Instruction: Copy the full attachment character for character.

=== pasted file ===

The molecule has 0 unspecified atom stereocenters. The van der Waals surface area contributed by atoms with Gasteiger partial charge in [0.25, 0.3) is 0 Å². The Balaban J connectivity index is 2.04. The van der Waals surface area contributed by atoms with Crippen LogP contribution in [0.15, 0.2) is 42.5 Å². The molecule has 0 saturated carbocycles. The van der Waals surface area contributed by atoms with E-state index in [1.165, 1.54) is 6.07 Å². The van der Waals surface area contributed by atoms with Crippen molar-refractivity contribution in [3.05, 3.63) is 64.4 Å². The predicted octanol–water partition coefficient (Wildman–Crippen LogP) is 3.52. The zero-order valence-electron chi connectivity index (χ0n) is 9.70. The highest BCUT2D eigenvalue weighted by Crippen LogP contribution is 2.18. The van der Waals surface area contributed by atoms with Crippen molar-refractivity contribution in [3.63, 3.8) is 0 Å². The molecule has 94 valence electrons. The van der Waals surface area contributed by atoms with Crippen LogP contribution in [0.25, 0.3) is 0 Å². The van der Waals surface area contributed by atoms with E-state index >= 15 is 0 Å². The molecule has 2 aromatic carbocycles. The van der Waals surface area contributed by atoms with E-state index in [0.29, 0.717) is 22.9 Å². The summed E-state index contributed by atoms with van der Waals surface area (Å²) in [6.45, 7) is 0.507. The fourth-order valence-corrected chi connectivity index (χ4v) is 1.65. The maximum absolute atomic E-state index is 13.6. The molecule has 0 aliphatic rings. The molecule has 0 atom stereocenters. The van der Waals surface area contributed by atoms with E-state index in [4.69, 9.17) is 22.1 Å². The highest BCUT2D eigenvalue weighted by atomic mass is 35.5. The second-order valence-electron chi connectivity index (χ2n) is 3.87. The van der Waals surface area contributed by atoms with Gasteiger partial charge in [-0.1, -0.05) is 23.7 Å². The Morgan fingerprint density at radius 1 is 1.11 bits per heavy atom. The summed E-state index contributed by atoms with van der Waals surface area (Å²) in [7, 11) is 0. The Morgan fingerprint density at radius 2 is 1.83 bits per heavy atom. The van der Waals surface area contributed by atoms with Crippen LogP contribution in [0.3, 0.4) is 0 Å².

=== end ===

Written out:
The molecule has 0 unspecified atom stereocenters. The van der Waals surface area contributed by atoms with Gasteiger partial charge in [0.25, 0.3) is 0 Å². The Balaban J connectivity index is 2.04. The van der Waals surface area contributed by atoms with Crippen LogP contribution in [0.15, 0.2) is 42.5 Å². The molecule has 0 saturated carbocycles. The van der Waals surface area contributed by atoms with E-state index in [1.165, 1.54) is 6.07 Å². The van der Waals surface area contributed by atoms with Crippen molar-refractivity contribution in [3.05, 3.63) is 64.4 Å². The predicted octanol–water partition coefficient (Wildman–Crippen LogP) is 3.52. The zero-order valence-electron chi connectivity index (χ0n) is 9.70. The highest BCUT2D eigenvalue weighted by Crippen LogP contribution is 2.18. The van der Waals surface area contributed by atoms with Crippen molar-refractivity contribution in [3.63, 3.8) is 0 Å². The molecule has 94 valence electrons. The van der Waals surface area contributed by atoms with Crippen LogP contribution in [0.25, 0.3) is 0 Å². The van der Waals surface area contributed by atoms with E-state index >= 15 is 0 Å². The molecule has 2 aromatic carbocycles. The van der Waals surface area contributed by atoms with E-state index in [0.29, 0.717) is 22.9 Å². The summed E-state index contributed by atoms with van der Waals surface area (Å²) in [6.45, 7) is 0.507. The fourth-order valence-corrected chi connectivity index (χ4v) is 1.65. The maximum absolute atomic E-state index is 13.6. The molecule has 0 aliphatic rings. The molecule has 0 atom stereocenters. The van der Waals surface area contributed by atoms with E-state index in [4.69, 9.17) is 22.1 Å². The highest BCUT2D eigenvalue weighted by atomic mass is 35.5. The second-order valence-electron chi connectivity index (χ2n) is 3.87. The van der Waals surface area contributed by atoms with Gasteiger partial charge in [-0.1, -0.05) is 23.7 Å². The Morgan fingerprint density at radius 1 is 1.11 bits per heavy atom. The summed E-state index contributed by atoms with van der Waals surface area (Å²) in [7, 11) is 0. The Morgan fingerprint density at radius 2 is 1.83 bits per heavy atom. The van der Waals surface area contributed by atoms with Crippen LogP contribution in [0.3, 0.4) is 0 Å².